Biomechanics of a Posterior Substituting Knee During a Simulated Squatting Motion
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Publisher:The Ohio State University
Series/Report no.:The Ohio State University. Department of Mechanical and Aerospace Engineering Honors Theses; 2012
Total knee arthroplasty (TKA) is a common treatment for osteoarthritis (OA). However, there is a large range of postoperative outcomes for TKA patients. Many of these patients find it difficult to perform daily activities such as walking up stairs. Studies have found that error in surgical technique is the most common reason for a revision TKA and may contribute to these undesirable postoperative outcomes. Therefore, establishing the parameters for “optimal” prosthetic component alignment and positioning can help orthopaedic surgeons to ensure a highly functional postoperative outcome for their patients. An important first step in establishing the “optimal” range of alignments is to first determine the effects of malalignment of the femoral and tibial components on knee biomechanics. My research serves as this first step by determining how the alignment of a posterior substituting knee (PS) impacts the biomechanics of the knee during a simulated squatting motion in the Oxford Rig. Over 200 simulations were performed varying the alignment of the femoral and tibial components in 6° varus to 6° valgus, 20° internal to 20° external, and 5° anterior slope to 10° posterior slope. A regression analysis was then completed to determine the relationship between component alignment and outcome variables. The variables that were focused on include MCL, LCL and knee kinematics at 20o and 90o of flexion angle and quadriceps muscle force at 120o. Component alignments with a p 0.05 and coefficients greater than an absolute value of 1 were considered to be significant. From this, it was found that alignment of the tibial component in the frontal plane and the femoral component in both the transverse and frontal planes have the most significant effect on functional outcomes. Further, an equation was found to create an estimated curve for the kinematics. This research suggests that in order to improve functional postoperative outcomes for their patients, surgeons should focus on achieving appropriate femoral alignment in both the transverse and frontal planes and tibial alignment in the frontal plane.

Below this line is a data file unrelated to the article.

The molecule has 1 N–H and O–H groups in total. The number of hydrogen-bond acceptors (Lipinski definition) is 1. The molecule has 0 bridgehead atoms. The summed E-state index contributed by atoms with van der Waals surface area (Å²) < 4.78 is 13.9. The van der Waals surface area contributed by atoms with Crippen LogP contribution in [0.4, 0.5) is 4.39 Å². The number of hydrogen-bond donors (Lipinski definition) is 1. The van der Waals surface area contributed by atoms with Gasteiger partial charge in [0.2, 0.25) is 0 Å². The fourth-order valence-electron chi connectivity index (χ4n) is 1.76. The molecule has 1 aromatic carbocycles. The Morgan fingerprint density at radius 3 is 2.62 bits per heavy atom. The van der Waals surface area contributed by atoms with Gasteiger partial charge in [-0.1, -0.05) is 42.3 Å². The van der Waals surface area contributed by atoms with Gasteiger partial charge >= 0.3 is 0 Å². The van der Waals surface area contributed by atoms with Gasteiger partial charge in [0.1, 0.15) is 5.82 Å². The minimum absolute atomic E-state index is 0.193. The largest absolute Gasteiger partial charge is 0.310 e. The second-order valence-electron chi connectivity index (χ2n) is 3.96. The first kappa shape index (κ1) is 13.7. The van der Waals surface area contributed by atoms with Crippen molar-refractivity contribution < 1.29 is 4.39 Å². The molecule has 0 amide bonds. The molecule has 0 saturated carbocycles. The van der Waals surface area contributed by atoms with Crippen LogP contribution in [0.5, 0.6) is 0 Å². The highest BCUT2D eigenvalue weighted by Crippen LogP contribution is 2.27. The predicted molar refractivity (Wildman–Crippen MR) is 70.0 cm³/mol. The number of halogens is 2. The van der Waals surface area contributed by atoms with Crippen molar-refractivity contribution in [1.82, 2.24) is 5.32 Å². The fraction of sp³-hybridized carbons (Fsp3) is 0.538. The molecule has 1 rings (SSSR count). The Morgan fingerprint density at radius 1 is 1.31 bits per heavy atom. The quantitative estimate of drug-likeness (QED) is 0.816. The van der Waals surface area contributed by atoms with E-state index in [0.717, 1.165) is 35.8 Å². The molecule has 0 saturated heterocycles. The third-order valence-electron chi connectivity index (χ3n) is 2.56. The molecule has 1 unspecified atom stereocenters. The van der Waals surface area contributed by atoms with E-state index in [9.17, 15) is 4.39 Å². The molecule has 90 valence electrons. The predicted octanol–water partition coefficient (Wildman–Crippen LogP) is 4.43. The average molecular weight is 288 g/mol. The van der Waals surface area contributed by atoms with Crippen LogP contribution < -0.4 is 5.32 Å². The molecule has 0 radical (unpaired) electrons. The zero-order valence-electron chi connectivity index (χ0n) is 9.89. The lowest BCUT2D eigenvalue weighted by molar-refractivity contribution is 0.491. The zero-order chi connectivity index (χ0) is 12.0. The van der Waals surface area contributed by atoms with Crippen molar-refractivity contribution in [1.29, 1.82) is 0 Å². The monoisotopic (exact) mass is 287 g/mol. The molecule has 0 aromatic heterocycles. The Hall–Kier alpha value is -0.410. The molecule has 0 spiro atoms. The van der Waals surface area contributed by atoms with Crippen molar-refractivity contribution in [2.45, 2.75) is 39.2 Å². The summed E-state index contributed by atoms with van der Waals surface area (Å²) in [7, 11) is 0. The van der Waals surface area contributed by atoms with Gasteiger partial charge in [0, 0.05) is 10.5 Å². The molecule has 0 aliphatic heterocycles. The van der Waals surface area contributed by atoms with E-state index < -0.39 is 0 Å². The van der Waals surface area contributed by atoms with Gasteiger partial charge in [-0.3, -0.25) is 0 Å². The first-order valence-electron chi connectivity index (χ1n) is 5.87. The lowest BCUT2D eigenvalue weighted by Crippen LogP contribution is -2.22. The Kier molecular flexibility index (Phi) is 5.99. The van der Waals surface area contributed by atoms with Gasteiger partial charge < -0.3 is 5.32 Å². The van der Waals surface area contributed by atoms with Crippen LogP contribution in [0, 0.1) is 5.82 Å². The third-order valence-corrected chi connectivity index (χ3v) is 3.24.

Lumley Engineering Fund
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